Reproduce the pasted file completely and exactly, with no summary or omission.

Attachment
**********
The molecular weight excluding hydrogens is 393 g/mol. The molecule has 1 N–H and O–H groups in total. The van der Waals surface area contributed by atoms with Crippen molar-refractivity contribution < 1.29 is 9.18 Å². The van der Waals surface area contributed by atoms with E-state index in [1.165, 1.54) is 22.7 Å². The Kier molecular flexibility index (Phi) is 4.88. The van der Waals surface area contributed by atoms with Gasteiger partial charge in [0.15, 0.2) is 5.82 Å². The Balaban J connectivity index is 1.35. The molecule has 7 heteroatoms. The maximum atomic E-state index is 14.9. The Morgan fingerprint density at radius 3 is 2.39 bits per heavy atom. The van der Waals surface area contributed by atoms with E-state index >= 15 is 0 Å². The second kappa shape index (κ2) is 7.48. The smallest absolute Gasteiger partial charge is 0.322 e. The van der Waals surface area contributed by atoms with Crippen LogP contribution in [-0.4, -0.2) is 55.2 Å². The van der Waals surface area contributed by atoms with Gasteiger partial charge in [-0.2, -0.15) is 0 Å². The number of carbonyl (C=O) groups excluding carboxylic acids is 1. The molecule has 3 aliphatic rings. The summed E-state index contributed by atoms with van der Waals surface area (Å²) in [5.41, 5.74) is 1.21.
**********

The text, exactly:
The molecular weight excluding hydrogens is 393 g/mol. The molecule has 1 N–H and O–H groups in total. The van der Waals surface area contributed by atoms with Crippen molar-refractivity contribution < 1.29 is 9.18 Å². The van der Waals surface area contributed by atoms with E-state index in [1.165, 1.54) is 22.7 Å². The Kier molecular flexibility index (Phi) is 4.88. The van der Waals surface area contributed by atoms with Gasteiger partial charge in [0.15, 0.2) is 5.82 Å². The Balaban J connectivity index is 1.35. The molecule has 7 heteroatoms. The maximum atomic E-state index is 14.9. The Morgan fingerprint density at radius 3 is 2.39 bits per heavy atom. The van der Waals surface area contributed by atoms with E-state index >= 15 is 0 Å². The second kappa shape index (κ2) is 7.48. The smallest absolute Gasteiger partial charge is 0.322 e. The van der Waals surface area contributed by atoms with Crippen LogP contribution in [-0.4, -0.2) is 55.2 Å². The van der Waals surface area contributed by atoms with Gasteiger partial charge in [-0.2, -0.15) is 0 Å². The number of carbonyl (C=O) groups excluding carboxylic acids is 1. The molecule has 3 aliphatic rings. The summed E-state index contributed by atoms with van der Waals surface area (Å²) in [5.41, 5.74) is 1.21.